- Prescription drug rebates, fees and other remuneration, excluding bona fide service fees, paid by drug manufacturers to the plan or issuer in each therapeutic class (including the amount paid for each of the 25 drugs with highest rebate/remuneration for the calendar year)
- The impact of rebates, fees and other renumeration on premiums and cost sharing.
When the departments asked for advance input on the potential rule last summer, The Council provided technical suggestions to ensure that the PBM revenue streams were as broadly defined as possible, and those suggestions largely were adopted. The Council also flagged two fundamental issues related to the application of the rule itself.
First, we suggested that account-based plans—health reimbursement accounts (in all of their flavors), health savings accounts, and flexible spending accounts, for example—be exempted from these reporting requirements because the account administrators have no means for accessing the data. The departments agreed with this suggestion and exempted account-based plans from the rule.
Second, we argued that plans generally do not have direct access to the requisite data, and we asked the departments to clarify the responsibilities of third parties—issuers, third-party administrators, and pharmacy benefit managers, for example—in providing the disclosures. The rule does not create any specific obligations on TPAs, PBMs or other third parties in part because the departments appear to be constrained by the statute, which imposes the reporting obligations on issuers and the plans only.
The rule does, however, allow fully insured group plans to satisfy their reporting obligations by entering into written agreements with issuers to report the information on their behalf. Under the rule, the issuer is then directly responsible for any disclosure failures or deficiencies.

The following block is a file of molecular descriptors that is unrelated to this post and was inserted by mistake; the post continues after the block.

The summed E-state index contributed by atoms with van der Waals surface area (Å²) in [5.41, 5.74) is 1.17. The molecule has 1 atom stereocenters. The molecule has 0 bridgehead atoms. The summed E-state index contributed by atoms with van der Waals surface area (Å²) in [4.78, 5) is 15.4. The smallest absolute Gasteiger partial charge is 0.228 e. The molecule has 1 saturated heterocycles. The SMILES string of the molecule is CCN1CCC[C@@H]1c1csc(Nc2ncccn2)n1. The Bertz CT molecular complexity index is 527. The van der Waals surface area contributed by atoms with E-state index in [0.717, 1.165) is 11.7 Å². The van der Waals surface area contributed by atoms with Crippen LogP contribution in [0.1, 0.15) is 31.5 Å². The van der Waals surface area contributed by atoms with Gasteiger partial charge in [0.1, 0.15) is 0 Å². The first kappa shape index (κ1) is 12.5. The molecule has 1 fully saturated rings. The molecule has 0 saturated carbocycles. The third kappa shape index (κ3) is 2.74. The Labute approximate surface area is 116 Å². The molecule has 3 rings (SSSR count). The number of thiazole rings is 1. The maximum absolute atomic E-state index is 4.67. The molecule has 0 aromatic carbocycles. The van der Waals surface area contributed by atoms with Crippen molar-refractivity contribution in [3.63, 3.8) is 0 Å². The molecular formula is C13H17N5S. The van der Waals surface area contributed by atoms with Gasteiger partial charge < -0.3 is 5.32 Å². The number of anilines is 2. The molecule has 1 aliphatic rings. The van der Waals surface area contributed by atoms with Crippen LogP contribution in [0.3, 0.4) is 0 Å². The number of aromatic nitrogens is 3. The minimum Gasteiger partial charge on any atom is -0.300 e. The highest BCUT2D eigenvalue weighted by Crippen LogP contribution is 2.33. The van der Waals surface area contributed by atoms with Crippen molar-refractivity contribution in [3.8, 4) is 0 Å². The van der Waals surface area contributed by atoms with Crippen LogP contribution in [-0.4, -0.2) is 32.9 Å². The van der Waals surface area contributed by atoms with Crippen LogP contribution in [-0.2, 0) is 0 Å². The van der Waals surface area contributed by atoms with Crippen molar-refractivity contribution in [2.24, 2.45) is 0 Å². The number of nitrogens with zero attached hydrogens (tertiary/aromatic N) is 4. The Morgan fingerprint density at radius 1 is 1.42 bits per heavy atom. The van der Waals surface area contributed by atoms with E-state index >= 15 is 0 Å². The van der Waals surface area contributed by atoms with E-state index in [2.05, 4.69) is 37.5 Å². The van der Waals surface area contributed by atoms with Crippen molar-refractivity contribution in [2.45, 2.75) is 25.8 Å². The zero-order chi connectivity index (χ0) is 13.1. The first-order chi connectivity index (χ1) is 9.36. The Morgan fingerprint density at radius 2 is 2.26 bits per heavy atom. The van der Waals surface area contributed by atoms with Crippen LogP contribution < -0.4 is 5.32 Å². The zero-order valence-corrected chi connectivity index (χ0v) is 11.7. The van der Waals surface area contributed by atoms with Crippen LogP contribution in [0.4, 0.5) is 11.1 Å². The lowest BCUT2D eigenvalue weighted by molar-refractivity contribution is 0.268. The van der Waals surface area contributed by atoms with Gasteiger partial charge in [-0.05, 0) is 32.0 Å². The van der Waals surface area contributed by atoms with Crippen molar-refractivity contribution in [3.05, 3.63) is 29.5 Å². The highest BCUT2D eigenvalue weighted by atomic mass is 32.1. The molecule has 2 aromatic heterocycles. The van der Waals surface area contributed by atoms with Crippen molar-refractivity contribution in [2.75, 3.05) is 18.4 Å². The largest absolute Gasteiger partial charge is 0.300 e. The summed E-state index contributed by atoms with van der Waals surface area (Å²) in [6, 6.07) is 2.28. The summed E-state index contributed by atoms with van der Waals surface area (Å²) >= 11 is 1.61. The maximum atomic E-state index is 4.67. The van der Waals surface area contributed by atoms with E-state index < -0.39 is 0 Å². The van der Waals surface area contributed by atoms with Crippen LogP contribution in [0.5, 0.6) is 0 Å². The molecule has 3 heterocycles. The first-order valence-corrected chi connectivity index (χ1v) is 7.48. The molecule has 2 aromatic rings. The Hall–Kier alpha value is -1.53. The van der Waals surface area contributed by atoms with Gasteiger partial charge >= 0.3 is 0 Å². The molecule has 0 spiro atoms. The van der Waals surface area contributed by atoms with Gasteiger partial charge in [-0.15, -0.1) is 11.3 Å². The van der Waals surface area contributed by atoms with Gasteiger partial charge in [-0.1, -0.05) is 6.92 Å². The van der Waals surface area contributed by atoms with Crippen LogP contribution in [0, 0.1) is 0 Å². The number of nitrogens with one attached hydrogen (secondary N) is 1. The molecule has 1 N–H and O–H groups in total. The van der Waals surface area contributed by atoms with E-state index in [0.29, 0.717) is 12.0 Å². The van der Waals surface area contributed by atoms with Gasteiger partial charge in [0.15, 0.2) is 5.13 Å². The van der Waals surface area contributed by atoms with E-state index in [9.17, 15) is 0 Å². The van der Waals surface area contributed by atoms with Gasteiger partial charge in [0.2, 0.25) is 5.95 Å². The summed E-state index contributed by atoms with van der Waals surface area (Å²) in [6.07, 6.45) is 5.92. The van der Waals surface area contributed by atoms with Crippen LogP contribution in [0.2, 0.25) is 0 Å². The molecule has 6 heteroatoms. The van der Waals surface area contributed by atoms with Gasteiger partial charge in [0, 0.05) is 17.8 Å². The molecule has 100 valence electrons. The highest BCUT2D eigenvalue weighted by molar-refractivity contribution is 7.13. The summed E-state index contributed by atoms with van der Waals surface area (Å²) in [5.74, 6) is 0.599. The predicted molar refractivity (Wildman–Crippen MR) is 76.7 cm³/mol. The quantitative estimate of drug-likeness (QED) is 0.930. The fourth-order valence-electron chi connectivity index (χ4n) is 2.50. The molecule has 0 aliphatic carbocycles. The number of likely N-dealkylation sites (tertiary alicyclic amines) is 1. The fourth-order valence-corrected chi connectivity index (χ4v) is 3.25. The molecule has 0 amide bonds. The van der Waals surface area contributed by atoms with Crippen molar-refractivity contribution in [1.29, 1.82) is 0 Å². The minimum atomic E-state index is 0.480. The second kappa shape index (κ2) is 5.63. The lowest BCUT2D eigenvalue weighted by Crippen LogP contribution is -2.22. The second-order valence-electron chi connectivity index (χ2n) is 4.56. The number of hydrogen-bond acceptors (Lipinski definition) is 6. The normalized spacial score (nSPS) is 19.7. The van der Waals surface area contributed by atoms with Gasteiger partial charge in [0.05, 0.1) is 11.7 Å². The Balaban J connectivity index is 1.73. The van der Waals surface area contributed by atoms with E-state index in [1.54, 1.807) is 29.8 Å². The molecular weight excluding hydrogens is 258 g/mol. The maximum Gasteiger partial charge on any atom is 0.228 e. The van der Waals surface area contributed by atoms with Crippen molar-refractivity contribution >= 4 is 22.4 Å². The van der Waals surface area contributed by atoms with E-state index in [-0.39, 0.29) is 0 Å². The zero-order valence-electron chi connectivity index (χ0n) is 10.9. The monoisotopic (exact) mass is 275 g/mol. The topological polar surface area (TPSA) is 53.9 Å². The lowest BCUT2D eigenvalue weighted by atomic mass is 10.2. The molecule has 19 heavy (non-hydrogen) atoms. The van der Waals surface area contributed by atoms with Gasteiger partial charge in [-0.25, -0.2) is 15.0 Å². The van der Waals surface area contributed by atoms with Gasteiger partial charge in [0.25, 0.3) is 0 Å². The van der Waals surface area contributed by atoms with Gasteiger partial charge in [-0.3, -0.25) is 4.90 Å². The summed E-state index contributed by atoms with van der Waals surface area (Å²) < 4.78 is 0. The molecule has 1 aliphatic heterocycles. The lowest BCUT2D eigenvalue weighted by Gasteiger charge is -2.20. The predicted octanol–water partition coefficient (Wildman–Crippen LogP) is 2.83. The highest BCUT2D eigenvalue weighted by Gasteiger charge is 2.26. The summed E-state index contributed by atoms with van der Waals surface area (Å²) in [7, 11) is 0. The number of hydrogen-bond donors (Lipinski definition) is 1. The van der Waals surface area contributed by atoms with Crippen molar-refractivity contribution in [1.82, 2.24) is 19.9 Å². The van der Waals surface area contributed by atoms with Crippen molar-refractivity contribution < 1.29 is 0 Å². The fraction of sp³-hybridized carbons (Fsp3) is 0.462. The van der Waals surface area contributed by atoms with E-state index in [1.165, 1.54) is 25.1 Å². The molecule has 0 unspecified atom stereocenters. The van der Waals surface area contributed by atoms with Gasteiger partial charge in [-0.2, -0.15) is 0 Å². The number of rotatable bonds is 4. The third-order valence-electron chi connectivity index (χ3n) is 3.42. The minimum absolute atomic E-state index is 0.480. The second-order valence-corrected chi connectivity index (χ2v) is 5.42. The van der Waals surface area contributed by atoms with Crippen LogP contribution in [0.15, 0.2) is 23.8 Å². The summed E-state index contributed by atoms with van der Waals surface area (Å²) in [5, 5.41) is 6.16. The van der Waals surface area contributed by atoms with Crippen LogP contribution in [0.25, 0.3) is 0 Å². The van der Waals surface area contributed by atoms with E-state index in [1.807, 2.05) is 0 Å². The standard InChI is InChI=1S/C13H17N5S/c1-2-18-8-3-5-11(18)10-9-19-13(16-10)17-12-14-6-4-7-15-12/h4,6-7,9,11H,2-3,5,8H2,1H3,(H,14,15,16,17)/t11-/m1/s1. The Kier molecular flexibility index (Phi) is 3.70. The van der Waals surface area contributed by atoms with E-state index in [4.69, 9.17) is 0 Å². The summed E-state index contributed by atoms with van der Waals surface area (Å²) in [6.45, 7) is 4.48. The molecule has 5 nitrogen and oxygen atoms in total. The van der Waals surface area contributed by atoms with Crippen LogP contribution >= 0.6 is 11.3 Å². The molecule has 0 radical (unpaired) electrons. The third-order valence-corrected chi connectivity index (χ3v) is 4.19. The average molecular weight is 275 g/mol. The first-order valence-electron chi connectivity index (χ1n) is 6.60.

The rule also allows both insured and self-insured plans to enter into similar written agreements with other third parties—including TPAs and PBMs—to report the requisite information. And the departments recognize that TPAs and PBMs “will make the Section 204 data submissions on behalf of most self-funded group plans in the vast majority of cases.” In this context, however, the plan remains responsible for any reporting violations, at least with respect to the regulators (nothing would bar the plans from seeking indemnification-like protections from the third parties however).
Self-insured plan fiduciaries thus must demand going forward that their TPAs and PBMs satisfy the Section 202 disclosure obligations. They must do so to satisfy their own Section 202 obligations to receive the disclosures and to determine that the expected TPA and PBM compensation is “reasonable” as well as to satisfy the plan’s Section 204 reporting obligations. We have asked the Department of Labor to issue guidance noting the TPA and PBM disclosure obligations here, but, even in the absence of such guidance, we should be educating our self-insured plan clients on the need for them to be insisting on the receipt of these disclosures in order to do business at all with TPAs, PBMs and other covered service providers. Their failure to do so would create both direct liability for the fiduciaries under 202 and would leave the plan unable to satisfy its 204 reporting obligations.